Who will benefit?

 

The Foundation is now well established and is continuing to make donations to charities. For more information on grants we have paid to date please see our Donation Schedule

 

We have also recently filed our Annual Report for year ended 31st March 2017 which includes further details of the charities we have supported in that year.  WMCF Report 2017

 

In the meantime, you will see below examples of the types of charity we can help.

 

Fynvola Foundation

Fynvola Foundation is a unique nursing home environment in Faversham exclusively for people with learning disabilities who need nursing and palliative end of life care. A grant of £2,000 provided by the Whitehead Monckton Charitable Foundation has been used towards the purchase of a specially adapted minibus which is required so that more of their residents can travel out into the community in safety and in comfort. The new minibus required lots of adaptation to carry wheelchairs and other specialist equipment that the residents need. Staff members are now more able to take residents out into the community to go shopping, swimming, visit local attractions or out for lunch.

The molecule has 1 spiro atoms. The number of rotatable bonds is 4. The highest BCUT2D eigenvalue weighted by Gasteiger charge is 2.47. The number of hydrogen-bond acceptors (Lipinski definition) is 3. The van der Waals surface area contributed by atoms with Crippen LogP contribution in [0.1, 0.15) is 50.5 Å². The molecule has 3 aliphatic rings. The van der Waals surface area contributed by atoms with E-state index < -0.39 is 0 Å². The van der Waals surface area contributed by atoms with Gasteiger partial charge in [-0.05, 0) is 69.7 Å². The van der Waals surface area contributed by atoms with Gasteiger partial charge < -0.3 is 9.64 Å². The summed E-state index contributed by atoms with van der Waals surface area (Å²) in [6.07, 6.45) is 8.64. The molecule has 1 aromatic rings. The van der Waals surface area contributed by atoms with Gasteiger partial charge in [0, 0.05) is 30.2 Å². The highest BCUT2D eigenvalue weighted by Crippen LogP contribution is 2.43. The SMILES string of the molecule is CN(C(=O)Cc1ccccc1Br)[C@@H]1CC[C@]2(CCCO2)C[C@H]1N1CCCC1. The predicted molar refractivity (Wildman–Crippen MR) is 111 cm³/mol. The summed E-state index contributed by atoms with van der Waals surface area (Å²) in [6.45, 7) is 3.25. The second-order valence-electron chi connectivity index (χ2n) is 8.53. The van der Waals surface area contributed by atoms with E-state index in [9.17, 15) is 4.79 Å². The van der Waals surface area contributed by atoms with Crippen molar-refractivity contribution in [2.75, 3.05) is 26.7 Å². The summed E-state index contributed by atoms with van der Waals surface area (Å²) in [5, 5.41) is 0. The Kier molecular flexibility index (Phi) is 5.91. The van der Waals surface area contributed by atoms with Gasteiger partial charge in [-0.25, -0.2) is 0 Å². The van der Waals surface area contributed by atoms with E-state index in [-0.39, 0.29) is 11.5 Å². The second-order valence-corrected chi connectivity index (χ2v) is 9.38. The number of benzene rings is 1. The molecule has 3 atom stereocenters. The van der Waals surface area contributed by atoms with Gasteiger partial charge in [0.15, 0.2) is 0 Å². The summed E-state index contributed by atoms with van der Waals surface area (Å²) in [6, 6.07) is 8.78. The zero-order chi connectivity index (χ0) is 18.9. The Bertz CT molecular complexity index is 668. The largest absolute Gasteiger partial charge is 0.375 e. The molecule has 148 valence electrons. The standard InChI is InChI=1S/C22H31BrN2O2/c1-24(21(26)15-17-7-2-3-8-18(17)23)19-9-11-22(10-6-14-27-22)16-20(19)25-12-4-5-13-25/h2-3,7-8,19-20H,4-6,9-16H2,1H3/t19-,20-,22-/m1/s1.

RSPB

The RSPB is the country’s largest nature conservation charity, inspiring everyone to give nature a home and secure a healthy environment for wildlife. A recent initiative in Kent has been to create new habitats for breeding seabirds in Dungeness. One such project included installing viewing platforms and purchasing a boat with a ramp to allow vegetation to be removed from the  nesting islands. A grant of £3,000 was recently made by the Whitehead Monckton Charitable Foundation to assist with the purchase of the boat.

Maidstone Museums’ Foundation

Maidstone Museums’ Foundation supports the town’s three museums and aspires to preserve local heritage and culture. A refurbishment of the Ancient Egyptian and Greek gallery has recently been completed. This features a digital reconstruction of the Egyptian mummy called Ta-Kesh, thought to be a teenage girl from circa 600BC, whose mummified body has been at the museum since the 1850s. Experts digitally reconstructed the mummy’s face, head and shoulders. A grant of £3,500 provided by the Whitehead Monckton Charitable Foundation has been used to commission a film on the reconstruction process which is shown in the gallery and is used during school workshops. Grant funds have also been used to purchase a touchscreen giving visitors the ability to engage with the digital version of Ta-Kesh.